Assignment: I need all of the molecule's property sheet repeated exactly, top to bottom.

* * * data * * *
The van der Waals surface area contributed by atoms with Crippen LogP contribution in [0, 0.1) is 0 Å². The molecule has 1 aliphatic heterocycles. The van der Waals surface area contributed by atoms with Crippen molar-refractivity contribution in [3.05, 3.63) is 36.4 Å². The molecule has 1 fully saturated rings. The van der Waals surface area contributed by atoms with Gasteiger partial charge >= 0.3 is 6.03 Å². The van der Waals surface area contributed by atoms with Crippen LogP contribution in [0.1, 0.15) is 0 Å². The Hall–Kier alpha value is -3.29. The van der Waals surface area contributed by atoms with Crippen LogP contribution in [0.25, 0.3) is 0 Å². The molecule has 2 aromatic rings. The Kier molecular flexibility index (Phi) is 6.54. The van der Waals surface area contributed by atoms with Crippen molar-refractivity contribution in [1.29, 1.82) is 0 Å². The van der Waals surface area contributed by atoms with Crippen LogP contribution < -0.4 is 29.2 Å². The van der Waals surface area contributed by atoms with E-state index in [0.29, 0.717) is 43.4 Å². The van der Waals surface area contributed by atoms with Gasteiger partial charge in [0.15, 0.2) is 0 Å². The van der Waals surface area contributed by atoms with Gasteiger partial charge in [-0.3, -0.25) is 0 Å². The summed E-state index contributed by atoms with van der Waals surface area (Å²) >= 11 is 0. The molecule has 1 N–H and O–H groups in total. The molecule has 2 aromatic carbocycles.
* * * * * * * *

The van der Waals surface area contributed by atoms with Crippen LogP contribution in [0, 0.1) is 0 Å². The molecule has 1 aliphatic heterocycles. The van der Waals surface area contributed by atoms with Crippen molar-refractivity contribution in [3.05, 3.63) is 36.4 Å². The molecule has 1 fully saturated rings. The van der Waals surface area contributed by atoms with Gasteiger partial charge >= 0.3 is 6.03 Å². The van der Waals surface area contributed by atoms with Crippen LogP contribution in [0.1, 0.15) is 0 Å². The Hall–Kier alpha value is -3.29. The van der Waals surface area contributed by atoms with Crippen LogP contribution in [0.25, 0.3) is 0 Å². The molecule has 2 aromatic rings. The Kier molecular flexibility index (Phi) is 6.54. The van der Waals surface area contributed by atoms with Crippen molar-refractivity contribution in [1.29, 1.82) is 0 Å². The van der Waals surface area contributed by atoms with Crippen LogP contribution < -0.4 is 29.2 Å². The van der Waals surface area contributed by atoms with E-state index in [0.29, 0.717) is 43.4 Å². The van der Waals surface area contributed by atoms with Gasteiger partial charge in [0.15, 0.2) is 0 Å². The van der Waals surface area contributed by atoms with Gasteiger partial charge in [-0.3, -0.25) is 0 Å². The summed E-state index contributed by atoms with van der Waals surface area (Å²) >= 11 is 0. The molecule has 1 N–H and O–H groups in total. The molecule has 2 aromatic carbocycles.